that my oats came very short; I had the beans, but bran was mixed with them instead of oats, of which there were very few; certainly not more than a quarter of what there should have been. In two or three weeks this began to tell upon my strength and spirits. The grass food, though very good, was not the thing to keep up my condition without corn. However, I could not complain, nor make known my wants. So it went on for about two months; and I wondered my master did not see that something was the matter. However, one afternoon he rode out into the country to see a friend of his—a gentleman farmer, who lived on the road to Wells. This gentleman had a very quick eye for horses; and after he had welcomed his friend, he said, casting his eye over me, "It seems to me, Barry, that your horse does not look so well as he did when you first had him; has he been well?"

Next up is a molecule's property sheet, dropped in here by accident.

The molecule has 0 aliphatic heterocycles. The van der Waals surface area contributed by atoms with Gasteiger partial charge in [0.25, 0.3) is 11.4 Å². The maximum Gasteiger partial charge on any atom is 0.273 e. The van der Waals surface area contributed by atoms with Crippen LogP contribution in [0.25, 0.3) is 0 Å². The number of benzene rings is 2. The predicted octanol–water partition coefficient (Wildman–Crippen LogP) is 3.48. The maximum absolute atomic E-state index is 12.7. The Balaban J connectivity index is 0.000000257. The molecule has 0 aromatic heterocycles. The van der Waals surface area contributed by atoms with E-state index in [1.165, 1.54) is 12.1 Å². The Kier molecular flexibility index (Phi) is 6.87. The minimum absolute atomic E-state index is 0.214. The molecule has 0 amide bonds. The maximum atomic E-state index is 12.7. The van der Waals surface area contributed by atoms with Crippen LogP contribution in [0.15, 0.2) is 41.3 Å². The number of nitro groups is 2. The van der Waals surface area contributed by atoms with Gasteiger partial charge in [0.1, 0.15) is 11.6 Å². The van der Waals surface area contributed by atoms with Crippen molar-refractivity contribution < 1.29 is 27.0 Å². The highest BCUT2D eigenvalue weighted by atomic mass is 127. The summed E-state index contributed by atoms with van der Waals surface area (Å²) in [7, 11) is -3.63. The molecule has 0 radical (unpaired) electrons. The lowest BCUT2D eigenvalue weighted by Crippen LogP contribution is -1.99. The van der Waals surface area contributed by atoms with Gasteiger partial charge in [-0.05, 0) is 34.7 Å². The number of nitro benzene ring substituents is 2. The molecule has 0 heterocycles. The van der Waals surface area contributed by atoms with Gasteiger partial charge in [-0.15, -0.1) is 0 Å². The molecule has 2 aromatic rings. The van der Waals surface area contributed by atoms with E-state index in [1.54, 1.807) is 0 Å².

"Yes, I believe so," said my master, "but he is not nearly so lively as he was; my groom tells me that horses are always dull and weak in the autumn, and that I must expect it."
"Autumn! fiddlestick!" said the farmer; "why this is only August; and with your light work and good food he ought not to go down like this, even if it was autumn. How do you feed him?"
My master told him. The other shook his head slowly, and began to feel me over, "I can't say who eats your corn, my dear fellow, but I am much mistaken if your horse gets it. Have you ridden very fast?"